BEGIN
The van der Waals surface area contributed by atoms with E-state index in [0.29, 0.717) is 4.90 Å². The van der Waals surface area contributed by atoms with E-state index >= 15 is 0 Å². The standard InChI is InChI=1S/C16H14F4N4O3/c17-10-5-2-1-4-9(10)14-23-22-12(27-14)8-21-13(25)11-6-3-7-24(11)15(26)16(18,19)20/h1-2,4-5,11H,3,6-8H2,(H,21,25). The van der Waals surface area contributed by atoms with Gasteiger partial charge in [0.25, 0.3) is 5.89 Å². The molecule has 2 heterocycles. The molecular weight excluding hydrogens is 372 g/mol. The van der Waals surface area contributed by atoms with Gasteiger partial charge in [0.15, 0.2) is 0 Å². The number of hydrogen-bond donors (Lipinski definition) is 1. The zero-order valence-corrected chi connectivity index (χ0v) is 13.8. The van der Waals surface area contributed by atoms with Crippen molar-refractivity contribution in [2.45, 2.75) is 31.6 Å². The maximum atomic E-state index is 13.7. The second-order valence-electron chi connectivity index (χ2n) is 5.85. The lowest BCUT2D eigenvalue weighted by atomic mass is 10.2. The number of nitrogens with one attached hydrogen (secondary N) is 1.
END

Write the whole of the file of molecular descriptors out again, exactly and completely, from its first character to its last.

The van der Waals surface area contributed by atoms with E-state index in [0.29, 0.717) is 4.90 Å². The van der Waals surface area contributed by atoms with E-state index >= 15 is 0 Å². The standard InChI is InChI=1S/C16H14F4N4O3/c17-10-5-2-1-4-9(10)14-23-22-12(27-14)8-21-13(25)11-6-3-7-24(11)15(26)16(18,19)20/h1-2,4-5,11H,3,6-8H2,(H,21,25). The van der Waals surface area contributed by atoms with Gasteiger partial charge in [0.25, 0.3) is 5.89 Å². The molecule has 2 heterocycles. The molecular weight excluding hydrogens is 372 g/mol. The van der Waals surface area contributed by atoms with Gasteiger partial charge in [0.15, 0.2) is 0 Å². The number of hydrogen-bond donors (Lipinski definition) is 1. The zero-order valence-corrected chi connectivity index (χ0v) is 13.8. The van der Waals surface area contributed by atoms with Crippen molar-refractivity contribution in [2.45, 2.75) is 31.6 Å². The maximum atomic E-state index is 13.7. The second-order valence-electron chi connectivity index (χ2n) is 5.85. The lowest BCUT2D eigenvalue weighted by atomic mass is 10.2. The number of nitrogens with one attached hydrogen (secondary N) is 1.